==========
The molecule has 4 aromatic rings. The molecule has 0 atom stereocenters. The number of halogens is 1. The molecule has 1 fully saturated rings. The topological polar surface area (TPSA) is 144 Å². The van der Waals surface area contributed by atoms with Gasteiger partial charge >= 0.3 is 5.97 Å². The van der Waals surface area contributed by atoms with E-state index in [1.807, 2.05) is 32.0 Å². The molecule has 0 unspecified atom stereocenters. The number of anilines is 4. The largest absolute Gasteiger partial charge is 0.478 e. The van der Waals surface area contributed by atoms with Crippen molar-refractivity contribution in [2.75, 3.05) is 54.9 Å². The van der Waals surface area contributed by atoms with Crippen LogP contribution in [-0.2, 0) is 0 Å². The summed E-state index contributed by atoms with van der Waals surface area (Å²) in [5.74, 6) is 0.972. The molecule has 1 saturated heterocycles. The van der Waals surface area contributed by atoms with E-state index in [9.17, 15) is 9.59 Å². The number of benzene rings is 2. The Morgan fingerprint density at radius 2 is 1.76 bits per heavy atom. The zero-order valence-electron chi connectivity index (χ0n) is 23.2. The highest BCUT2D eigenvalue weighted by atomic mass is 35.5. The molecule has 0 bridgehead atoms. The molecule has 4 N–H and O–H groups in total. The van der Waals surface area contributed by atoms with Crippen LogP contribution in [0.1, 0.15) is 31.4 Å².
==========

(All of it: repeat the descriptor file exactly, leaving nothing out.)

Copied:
The molecule has 4 aromatic rings. The molecule has 0 atom stereocenters. The number of halogens is 1. The molecule has 1 fully saturated rings. The topological polar surface area (TPSA) is 144 Å². The van der Waals surface area contributed by atoms with Gasteiger partial charge >= 0.3 is 5.97 Å². The van der Waals surface area contributed by atoms with E-state index in [1.807, 2.05) is 32.0 Å². The molecule has 0 unspecified atom stereocenters. The number of anilines is 4. The largest absolute Gasteiger partial charge is 0.478 e. The van der Waals surface area contributed by atoms with Crippen molar-refractivity contribution in [2.75, 3.05) is 54.9 Å². The van der Waals surface area contributed by atoms with Crippen LogP contribution in [-0.2, 0) is 0 Å². The summed E-state index contributed by atoms with van der Waals surface area (Å²) in [5.74, 6) is 0.972. The molecule has 1 saturated heterocycles. The van der Waals surface area contributed by atoms with E-state index in [9.17, 15) is 9.59 Å². The number of benzene rings is 2. The Morgan fingerprint density at radius 2 is 1.76 bits per heavy atom. The zero-order valence-electron chi connectivity index (χ0n) is 23.2. The highest BCUT2D eigenvalue weighted by atomic mass is 35.5. The molecule has 0 bridgehead atoms. The molecule has 4 N–H and O–H groups in total. The van der Waals surface area contributed by atoms with Crippen LogP contribution in [0.1, 0.15) is 31.4 Å².